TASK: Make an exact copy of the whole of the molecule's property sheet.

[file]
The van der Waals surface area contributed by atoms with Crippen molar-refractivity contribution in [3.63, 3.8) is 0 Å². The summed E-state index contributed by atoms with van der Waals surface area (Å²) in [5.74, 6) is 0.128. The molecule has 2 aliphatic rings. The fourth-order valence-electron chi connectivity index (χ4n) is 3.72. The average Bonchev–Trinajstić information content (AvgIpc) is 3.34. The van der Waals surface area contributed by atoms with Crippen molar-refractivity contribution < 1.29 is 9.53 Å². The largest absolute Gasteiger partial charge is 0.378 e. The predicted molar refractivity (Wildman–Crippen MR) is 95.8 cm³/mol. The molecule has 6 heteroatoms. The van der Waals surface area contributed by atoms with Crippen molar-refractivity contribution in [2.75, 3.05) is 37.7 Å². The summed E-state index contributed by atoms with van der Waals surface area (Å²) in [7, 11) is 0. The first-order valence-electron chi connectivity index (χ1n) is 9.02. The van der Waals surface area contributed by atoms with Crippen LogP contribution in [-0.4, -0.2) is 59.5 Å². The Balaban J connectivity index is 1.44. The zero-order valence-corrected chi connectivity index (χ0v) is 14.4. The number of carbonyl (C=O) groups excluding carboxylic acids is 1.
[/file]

The van der Waals surface area contributed by atoms with Crippen molar-refractivity contribution in [3.63, 3.8) is 0 Å². The summed E-state index contributed by atoms with van der Waals surface area (Å²) in [5.74, 6) is 0.128. The molecule has 2 aliphatic rings. The fourth-order valence-electron chi connectivity index (χ4n) is 3.72. The average Bonchev–Trinajstić information content (AvgIpc) is 3.34. The van der Waals surface area contributed by atoms with Crippen molar-refractivity contribution < 1.29 is 9.53 Å². The largest absolute Gasteiger partial charge is 0.378 e. The predicted molar refractivity (Wildman–Crippen MR) is 95.8 cm³/mol. The molecule has 6 heteroatoms. The van der Waals surface area contributed by atoms with Crippen molar-refractivity contribution in [2.75, 3.05) is 37.7 Å². The summed E-state index contributed by atoms with van der Waals surface area (Å²) in [7, 11) is 0. The first-order valence-electron chi connectivity index (χ1n) is 9.02. The van der Waals surface area contributed by atoms with Crippen LogP contribution in [-0.4, -0.2) is 59.5 Å². The Balaban J connectivity index is 1.44. The zero-order valence-corrected chi connectivity index (χ0v) is 14.4. The number of carbonyl (C=O) groups excluding carboxylic acids is 1.